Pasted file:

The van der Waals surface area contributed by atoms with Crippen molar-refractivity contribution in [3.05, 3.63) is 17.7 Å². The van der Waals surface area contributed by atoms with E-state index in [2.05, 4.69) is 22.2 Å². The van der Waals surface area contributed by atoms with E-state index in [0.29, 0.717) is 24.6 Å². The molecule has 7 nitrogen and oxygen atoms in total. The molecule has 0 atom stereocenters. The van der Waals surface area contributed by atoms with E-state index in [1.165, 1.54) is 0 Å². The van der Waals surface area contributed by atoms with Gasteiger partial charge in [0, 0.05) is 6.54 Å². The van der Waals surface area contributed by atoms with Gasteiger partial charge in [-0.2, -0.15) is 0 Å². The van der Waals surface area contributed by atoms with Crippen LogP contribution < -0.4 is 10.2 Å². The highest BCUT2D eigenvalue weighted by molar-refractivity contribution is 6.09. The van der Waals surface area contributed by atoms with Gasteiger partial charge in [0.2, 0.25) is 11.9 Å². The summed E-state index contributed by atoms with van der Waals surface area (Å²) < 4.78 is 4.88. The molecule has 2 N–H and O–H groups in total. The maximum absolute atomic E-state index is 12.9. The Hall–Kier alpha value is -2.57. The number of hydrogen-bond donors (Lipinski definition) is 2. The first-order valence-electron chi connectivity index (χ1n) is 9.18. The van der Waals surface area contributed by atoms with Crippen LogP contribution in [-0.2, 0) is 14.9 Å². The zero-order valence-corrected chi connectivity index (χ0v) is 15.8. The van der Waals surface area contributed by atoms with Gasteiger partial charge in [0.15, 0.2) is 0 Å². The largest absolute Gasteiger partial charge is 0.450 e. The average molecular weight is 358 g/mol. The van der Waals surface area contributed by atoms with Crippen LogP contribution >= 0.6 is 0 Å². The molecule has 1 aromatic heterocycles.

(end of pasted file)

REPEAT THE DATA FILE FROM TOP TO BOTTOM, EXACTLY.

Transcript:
The van der Waals surface area contributed by atoms with Crippen molar-refractivity contribution in [3.05, 3.63) is 17.7 Å². The van der Waals surface area contributed by atoms with E-state index in [2.05, 4.69) is 22.2 Å². The van der Waals surface area contributed by atoms with E-state index in [0.29, 0.717) is 24.6 Å². The molecule has 7 nitrogen and oxygen atoms in total. The molecule has 0 atom stereocenters. The van der Waals surface area contributed by atoms with E-state index in [1.165, 1.54) is 0 Å². The van der Waals surface area contributed by atoms with Gasteiger partial charge in [0, 0.05) is 6.54 Å². The van der Waals surface area contributed by atoms with Gasteiger partial charge in [-0.2, -0.15) is 0 Å². The van der Waals surface area contributed by atoms with Crippen LogP contribution < -0.4 is 10.2 Å². The highest BCUT2D eigenvalue weighted by molar-refractivity contribution is 6.09. The van der Waals surface area contributed by atoms with Gasteiger partial charge in [0.2, 0.25) is 11.9 Å². The summed E-state index contributed by atoms with van der Waals surface area (Å²) < 4.78 is 4.88. The molecule has 2 N–H and O–H groups in total. The maximum absolute atomic E-state index is 12.9. The Hall–Kier alpha value is -2.57. The number of hydrogen-bond donors (Lipinski definition) is 2. The first-order valence-electron chi connectivity index (χ1n) is 9.18. The van der Waals surface area contributed by atoms with Crippen LogP contribution in [-0.2, 0) is 14.9 Å². The zero-order valence-corrected chi connectivity index (χ0v) is 15.8. The van der Waals surface area contributed by atoms with Gasteiger partial charge in [0.15, 0.2) is 0 Å². The largest absolute Gasteiger partial charge is 0.450 e. The average molecular weight is 358 g/mol. The van der Waals surface area contributed by atoms with Crippen LogP contribution >= 0.6 is 0 Å². The molecule has 1 aromatic heterocycles.